2.3.3 Data acquisition and proces sing ........................................................................... 34

2.4 Results

........................................................................................................................ 38

2.4.1 Directionality of the retinal layers measured with SD - OCT

............................... 38

2.4.2 Noise reduction by A - scan averaging

.................................................................. 39

2.5 Discussion ................................................................................................................... 43

2.5.1 Directionality of the retinal layers measured with SD - OCT

............................... 43

x

2.5.2 Comparison of directionality with con ventional reflectrometric and psychophysical values in the literature.

........................................................................ 49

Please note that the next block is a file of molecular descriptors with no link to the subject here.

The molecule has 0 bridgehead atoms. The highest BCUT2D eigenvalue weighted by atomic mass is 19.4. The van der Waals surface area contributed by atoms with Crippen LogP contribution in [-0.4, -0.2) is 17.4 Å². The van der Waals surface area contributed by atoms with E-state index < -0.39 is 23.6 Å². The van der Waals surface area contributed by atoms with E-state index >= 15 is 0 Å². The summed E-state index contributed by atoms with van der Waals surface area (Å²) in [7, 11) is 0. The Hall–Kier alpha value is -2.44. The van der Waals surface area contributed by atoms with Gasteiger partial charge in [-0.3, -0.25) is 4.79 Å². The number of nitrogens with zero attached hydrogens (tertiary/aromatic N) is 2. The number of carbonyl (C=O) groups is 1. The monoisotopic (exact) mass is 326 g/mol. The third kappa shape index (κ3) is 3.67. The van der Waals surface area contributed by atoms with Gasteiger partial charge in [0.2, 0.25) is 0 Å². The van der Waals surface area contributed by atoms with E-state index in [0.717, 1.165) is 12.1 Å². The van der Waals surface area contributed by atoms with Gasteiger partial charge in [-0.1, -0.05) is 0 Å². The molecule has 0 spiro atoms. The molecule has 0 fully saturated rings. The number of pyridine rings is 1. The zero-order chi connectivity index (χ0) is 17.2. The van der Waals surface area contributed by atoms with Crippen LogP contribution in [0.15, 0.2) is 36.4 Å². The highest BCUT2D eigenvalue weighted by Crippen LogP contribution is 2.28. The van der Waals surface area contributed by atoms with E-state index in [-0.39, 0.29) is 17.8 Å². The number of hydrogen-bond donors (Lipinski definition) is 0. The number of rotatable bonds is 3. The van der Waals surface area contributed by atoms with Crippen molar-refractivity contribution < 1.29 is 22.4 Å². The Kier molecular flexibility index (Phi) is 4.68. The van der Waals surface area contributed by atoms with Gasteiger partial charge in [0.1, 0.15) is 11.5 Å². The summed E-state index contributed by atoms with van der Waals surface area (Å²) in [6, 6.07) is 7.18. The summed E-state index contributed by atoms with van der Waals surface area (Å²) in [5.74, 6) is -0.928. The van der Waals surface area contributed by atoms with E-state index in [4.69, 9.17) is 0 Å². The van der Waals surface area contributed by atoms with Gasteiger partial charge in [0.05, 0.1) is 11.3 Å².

2.5.3 Noise reduction by A - scan averaging

.................................................................. 52

2.6 Conclusion

................................................................................................................. 53

2.7 Acknowledgement

..................................................................................................... 54

CHAPTER 3: RETINAL C ONTRIBUTIONS TO DIRE CTIONALITY AS A FUNCTION OF RET INAL ECCENTRICITY US ING CUSTOM OPTICAL COHERENCE TO MOGRAPHY

........................................... 55

3.1 Abstract

...................................................................................................................... 55

3.2 Introduction

............................................................................................................... 56

3.3 Methods

...................................................................................................................... 58

3.3.1 Description of the apparatus

................................................................................ 58

3.3.2 Human subjects

.................................................................................................... 60

3.3.3 Measurement procedure and data analysis

.......................................................... 61

3.4 Res ults